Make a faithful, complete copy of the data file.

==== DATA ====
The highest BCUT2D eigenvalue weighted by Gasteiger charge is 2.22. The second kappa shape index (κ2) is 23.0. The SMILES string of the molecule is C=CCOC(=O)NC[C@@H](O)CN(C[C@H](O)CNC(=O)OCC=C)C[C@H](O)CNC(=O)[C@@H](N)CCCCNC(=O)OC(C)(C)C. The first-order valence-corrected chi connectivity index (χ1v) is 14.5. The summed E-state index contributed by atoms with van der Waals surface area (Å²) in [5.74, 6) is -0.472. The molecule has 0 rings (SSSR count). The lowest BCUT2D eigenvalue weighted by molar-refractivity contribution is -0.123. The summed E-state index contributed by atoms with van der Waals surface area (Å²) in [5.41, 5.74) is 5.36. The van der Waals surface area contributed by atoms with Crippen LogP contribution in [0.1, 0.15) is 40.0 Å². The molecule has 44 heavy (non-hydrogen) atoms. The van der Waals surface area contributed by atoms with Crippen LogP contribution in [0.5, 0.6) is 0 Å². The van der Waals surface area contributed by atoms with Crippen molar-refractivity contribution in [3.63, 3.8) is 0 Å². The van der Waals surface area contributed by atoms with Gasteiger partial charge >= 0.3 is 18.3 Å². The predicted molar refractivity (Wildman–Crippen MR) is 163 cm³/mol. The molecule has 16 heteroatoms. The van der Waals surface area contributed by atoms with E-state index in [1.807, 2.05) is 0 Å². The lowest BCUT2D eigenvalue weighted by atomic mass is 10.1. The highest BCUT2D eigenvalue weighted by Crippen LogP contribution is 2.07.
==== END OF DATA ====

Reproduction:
The highest BCUT2D eigenvalue weighted by Gasteiger charge is 2.22. The second kappa shape index (κ2) is 23.0. The SMILES string of the molecule is C=CCOC(=O)NC[C@@H](O)CN(C[C@H](O)CNC(=O)OCC=C)C[C@H](O)CNC(=O)[C@@H](N)CCCCNC(=O)OC(C)(C)C. The first-order valence-corrected chi connectivity index (χ1v) is 14.5. The summed E-state index contributed by atoms with van der Waals surface area (Å²) in [5.74, 6) is -0.472. The molecule has 0 rings (SSSR count). The lowest BCUT2D eigenvalue weighted by molar-refractivity contribution is -0.123. The summed E-state index contributed by atoms with van der Waals surface area (Å²) in [5.41, 5.74) is 5.36. The van der Waals surface area contributed by atoms with Crippen LogP contribution in [0.1, 0.15) is 40.0 Å². The molecule has 44 heavy (non-hydrogen) atoms. The van der Waals surface area contributed by atoms with Crippen LogP contribution in [0.5, 0.6) is 0 Å². The van der Waals surface area contributed by atoms with Crippen molar-refractivity contribution in [3.63, 3.8) is 0 Å². The van der Waals surface area contributed by atoms with Gasteiger partial charge >= 0.3 is 18.3 Å². The predicted molar refractivity (Wildman–Crippen MR) is 163 cm³/mol. The molecule has 16 heteroatoms. The van der Waals surface area contributed by atoms with E-state index in [1.807, 2.05) is 0 Å². The lowest BCUT2D eigenvalue weighted by atomic mass is 10.1. The highest BCUT2D eigenvalue weighted by Crippen LogP contribution is 2.07.